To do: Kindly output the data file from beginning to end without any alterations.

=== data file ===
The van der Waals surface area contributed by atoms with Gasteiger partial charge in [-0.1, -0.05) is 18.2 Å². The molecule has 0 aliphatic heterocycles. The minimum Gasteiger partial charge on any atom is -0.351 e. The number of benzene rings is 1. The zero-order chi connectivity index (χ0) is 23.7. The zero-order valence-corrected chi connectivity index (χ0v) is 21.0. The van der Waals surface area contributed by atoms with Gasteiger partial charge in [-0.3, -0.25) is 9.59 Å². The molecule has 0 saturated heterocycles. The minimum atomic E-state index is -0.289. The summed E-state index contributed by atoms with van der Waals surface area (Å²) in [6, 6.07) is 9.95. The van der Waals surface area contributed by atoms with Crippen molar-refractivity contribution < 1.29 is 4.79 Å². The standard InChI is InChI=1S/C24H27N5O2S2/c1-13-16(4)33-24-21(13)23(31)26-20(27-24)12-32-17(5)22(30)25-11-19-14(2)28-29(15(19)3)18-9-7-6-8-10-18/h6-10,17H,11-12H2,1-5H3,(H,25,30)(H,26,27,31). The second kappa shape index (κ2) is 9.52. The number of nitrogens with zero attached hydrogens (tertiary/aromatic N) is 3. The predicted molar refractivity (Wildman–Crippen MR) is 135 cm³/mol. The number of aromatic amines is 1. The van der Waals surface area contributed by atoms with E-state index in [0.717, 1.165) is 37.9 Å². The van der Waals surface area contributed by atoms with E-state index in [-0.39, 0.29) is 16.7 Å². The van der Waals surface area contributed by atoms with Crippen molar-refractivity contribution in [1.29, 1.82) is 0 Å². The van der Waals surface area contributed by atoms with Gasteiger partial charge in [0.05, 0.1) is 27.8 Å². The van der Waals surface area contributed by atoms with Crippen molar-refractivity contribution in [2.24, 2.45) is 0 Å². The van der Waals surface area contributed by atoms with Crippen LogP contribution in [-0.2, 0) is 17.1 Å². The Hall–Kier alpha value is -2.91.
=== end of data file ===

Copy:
The van der Waals surface area contributed by atoms with Gasteiger partial charge in [-0.1, -0.05) is 18.2 Å². The molecule has 0 aliphatic heterocycles. The minimum Gasteiger partial charge on any atom is -0.351 e. The number of benzene rings is 1. The zero-order chi connectivity index (χ0) is 23.7. The zero-order valence-corrected chi connectivity index (χ0v) is 21.0. The van der Waals surface area contributed by atoms with Gasteiger partial charge in [-0.3, -0.25) is 9.59 Å². The molecule has 0 saturated heterocycles. The minimum atomic E-state index is -0.289. The summed E-state index contributed by atoms with van der Waals surface area (Å²) in [6, 6.07) is 9.95. The van der Waals surface area contributed by atoms with Crippen molar-refractivity contribution < 1.29 is 4.79 Å². The standard InChI is InChI=1S/C24H27N5O2S2/c1-13-16(4)33-24-21(13)23(31)26-20(27-24)12-32-17(5)22(30)25-11-19-14(2)28-29(15(19)3)18-9-7-6-8-10-18/h6-10,17H,11-12H2,1-5H3,(H,25,30)(H,26,27,31). The second kappa shape index (κ2) is 9.52. The number of nitrogens with zero attached hydrogens (tertiary/aromatic N) is 3. The predicted molar refractivity (Wildman–Crippen MR) is 135 cm³/mol. The number of aromatic amines is 1. The van der Waals surface area contributed by atoms with E-state index in [0.717, 1.165) is 37.9 Å². The van der Waals surface area contributed by atoms with E-state index in [-0.39, 0.29) is 16.7 Å². The van der Waals surface area contributed by atoms with Crippen molar-refractivity contribution in [1.29, 1.82) is 0 Å². The van der Waals surface area contributed by atoms with Gasteiger partial charge in [0.05, 0.1) is 27.8 Å². The van der Waals surface area contributed by atoms with Crippen molar-refractivity contribution in [2.24, 2.45) is 0 Å². The van der Waals surface area contributed by atoms with Crippen LogP contribution in [-0.2, 0) is 17.1 Å². The Hall–Kier alpha value is -2.91.